And today, I’m proud that the Department of Health and Human Services has announced that they will be investing $31 million in new grants. These grants are called — (applause) — they’re calling these grants Communities Putting Prevention to Work. 


And these grants, made possible through the health care reform law, will go to 11 communities and states across the country. They will help support innovative programs designed to fight childhood obesity and make our communities healthier. 


This bill has already passed the Senate, and I hope that the House of Representatives will act by the end of this month so we can get this bill signed into law. That’s something we can do.(Applause.)


But in the end, we all know that our childhood obesity crisis will not be solved by a bill in Washington, or even by the best programs in our communities, because, ultimately, the most important decisions about what our kids eat, and how much they exercise, are made at home. 





The reality is that we all need to start making some changes to how our families eat. Now, everyone loves a good Sunday dinner.  (Laughter.)  Me included.  (Laughter.)  And there’s nothing wrong with that. The problem is when we eat Sunday dinner Monday through Saturday.  (Laughter.)  The problem is when things get out of balance, when portion sizes get out of control, when dessert is practically a food group — (laughter) — or kids are drinking sodas with every meal, or having snacks every couple of hours.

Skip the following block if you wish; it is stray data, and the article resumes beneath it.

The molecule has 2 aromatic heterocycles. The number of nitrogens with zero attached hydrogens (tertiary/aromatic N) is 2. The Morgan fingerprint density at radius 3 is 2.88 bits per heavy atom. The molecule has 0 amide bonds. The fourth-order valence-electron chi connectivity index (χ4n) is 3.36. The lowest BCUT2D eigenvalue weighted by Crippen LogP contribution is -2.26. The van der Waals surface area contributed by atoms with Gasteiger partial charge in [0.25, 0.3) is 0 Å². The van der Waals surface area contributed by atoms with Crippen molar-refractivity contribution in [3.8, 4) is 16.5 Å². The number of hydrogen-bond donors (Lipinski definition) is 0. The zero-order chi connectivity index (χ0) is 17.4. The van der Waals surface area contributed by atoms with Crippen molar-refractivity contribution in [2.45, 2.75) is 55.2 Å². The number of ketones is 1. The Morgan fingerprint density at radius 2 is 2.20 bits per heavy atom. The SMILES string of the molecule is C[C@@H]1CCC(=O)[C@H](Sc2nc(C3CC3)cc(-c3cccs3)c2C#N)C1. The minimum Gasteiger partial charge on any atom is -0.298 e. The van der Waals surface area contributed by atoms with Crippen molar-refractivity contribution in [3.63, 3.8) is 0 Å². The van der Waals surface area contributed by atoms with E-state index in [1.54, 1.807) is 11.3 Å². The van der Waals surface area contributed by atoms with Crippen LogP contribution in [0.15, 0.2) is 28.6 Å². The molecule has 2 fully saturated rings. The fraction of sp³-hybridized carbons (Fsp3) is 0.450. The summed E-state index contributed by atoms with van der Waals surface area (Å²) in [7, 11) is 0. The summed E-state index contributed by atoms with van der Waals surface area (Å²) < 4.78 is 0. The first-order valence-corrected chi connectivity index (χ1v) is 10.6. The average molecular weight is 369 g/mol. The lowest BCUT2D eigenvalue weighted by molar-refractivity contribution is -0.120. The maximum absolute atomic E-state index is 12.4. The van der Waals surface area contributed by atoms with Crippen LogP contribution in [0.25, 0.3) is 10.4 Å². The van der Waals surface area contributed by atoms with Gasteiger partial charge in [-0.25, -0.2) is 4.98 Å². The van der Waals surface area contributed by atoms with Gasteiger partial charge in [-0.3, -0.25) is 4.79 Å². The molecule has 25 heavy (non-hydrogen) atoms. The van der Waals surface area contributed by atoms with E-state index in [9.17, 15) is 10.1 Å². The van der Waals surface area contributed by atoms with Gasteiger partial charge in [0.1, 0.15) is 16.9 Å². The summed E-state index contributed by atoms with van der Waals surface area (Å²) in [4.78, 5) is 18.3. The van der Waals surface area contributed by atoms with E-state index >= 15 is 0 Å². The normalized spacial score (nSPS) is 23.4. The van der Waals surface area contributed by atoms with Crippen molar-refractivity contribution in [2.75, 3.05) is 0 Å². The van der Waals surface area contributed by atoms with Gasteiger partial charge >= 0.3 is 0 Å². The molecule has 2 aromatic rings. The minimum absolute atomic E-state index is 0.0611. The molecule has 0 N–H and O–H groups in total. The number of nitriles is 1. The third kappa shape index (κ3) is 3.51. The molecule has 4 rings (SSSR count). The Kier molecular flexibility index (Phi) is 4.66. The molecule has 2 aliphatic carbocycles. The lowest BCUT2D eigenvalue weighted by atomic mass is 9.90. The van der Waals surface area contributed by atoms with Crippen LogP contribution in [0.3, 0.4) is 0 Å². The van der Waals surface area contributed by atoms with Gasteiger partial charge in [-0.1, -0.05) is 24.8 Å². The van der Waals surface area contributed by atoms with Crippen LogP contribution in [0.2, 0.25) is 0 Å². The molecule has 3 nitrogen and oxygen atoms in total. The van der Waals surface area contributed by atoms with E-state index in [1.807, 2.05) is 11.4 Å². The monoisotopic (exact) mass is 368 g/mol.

So this doesn’t mean going cold turkey and saying goodbye to the foods we love and that mean so much to our families.  Instead, it’s about common sense and moderation. It means thinking hard about the foods we buy and how we prepare them and how much of them we eat. 


It means getting our kids screened for obesity and asking our doctors for advice on how to prevent and address the issue. 


It means making a conscious decision to incorporate physical activity into our daily lives. That could mean taking longer walks, spending more time as a family in the park. Maybe it’s just turning on the radio and dancing in the middle of the living room until you break a sweat. (Laughter.) Doesn’t have to take that much. 


And the beauty of this issue is that this is with our control.  We can do this if we all work together. If we continue to work together as we’ve done, then I am confident that together we can give our children the bright future that they deserve.


Thank you all for giving me the time. (Applause.) Thank you all for your prayers, for your hard work, for your intelligence.  And I look forward to working with every single one of you in the months and years to come. Thank you all so much. (Applause.)